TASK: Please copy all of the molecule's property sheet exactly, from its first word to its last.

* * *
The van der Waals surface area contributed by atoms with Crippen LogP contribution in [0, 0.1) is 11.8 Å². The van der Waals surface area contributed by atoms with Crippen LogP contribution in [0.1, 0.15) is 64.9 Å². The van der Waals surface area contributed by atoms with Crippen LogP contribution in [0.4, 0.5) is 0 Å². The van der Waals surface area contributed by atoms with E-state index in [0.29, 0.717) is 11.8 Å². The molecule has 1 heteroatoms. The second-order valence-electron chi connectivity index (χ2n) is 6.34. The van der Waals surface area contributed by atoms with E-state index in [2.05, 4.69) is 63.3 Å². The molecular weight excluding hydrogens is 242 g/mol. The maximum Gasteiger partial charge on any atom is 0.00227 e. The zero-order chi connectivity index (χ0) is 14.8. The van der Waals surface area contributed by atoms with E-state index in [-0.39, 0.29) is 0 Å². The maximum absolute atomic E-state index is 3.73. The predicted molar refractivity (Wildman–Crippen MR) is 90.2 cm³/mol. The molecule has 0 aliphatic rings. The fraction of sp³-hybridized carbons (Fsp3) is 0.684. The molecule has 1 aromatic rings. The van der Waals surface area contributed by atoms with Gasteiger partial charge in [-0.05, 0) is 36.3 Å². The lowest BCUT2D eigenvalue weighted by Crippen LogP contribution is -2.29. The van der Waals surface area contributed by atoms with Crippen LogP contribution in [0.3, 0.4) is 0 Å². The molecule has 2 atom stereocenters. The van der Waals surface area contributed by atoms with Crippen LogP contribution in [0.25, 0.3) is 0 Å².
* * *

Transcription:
The van der Waals surface area contributed by atoms with Crippen LogP contribution in [0, 0.1) is 11.8 Å². The van der Waals surface area contributed by atoms with Crippen LogP contribution in [0.1, 0.15) is 64.9 Å². The van der Waals surface area contributed by atoms with Crippen LogP contribution in [0.4, 0.5) is 0 Å². The van der Waals surface area contributed by atoms with E-state index in [0.29, 0.717) is 11.8 Å². The molecule has 1 heteroatoms. The second-order valence-electron chi connectivity index (χ2n) is 6.34. The van der Waals surface area contributed by atoms with E-state index in [2.05, 4.69) is 63.3 Å². The molecular weight excluding hydrogens is 242 g/mol. The maximum Gasteiger partial charge on any atom is 0.00227 e. The zero-order chi connectivity index (χ0) is 14.8. The van der Waals surface area contributed by atoms with E-state index in [-0.39, 0.29) is 0 Å². The maximum absolute atomic E-state index is 3.73. The predicted molar refractivity (Wildman–Crippen MR) is 90.2 cm³/mol. The molecule has 0 aliphatic rings. The fraction of sp³-hybridized carbons (Fsp3) is 0.684. The molecule has 1 aromatic rings. The van der Waals surface area contributed by atoms with Gasteiger partial charge in [-0.05, 0) is 36.3 Å². The lowest BCUT2D eigenvalue weighted by Crippen LogP contribution is -2.29. The van der Waals surface area contributed by atoms with Crippen LogP contribution in [0.3, 0.4) is 0 Å². The molecule has 2 atom stereocenters. The van der Waals surface area contributed by atoms with Crippen LogP contribution in [0.25, 0.3) is 0 Å².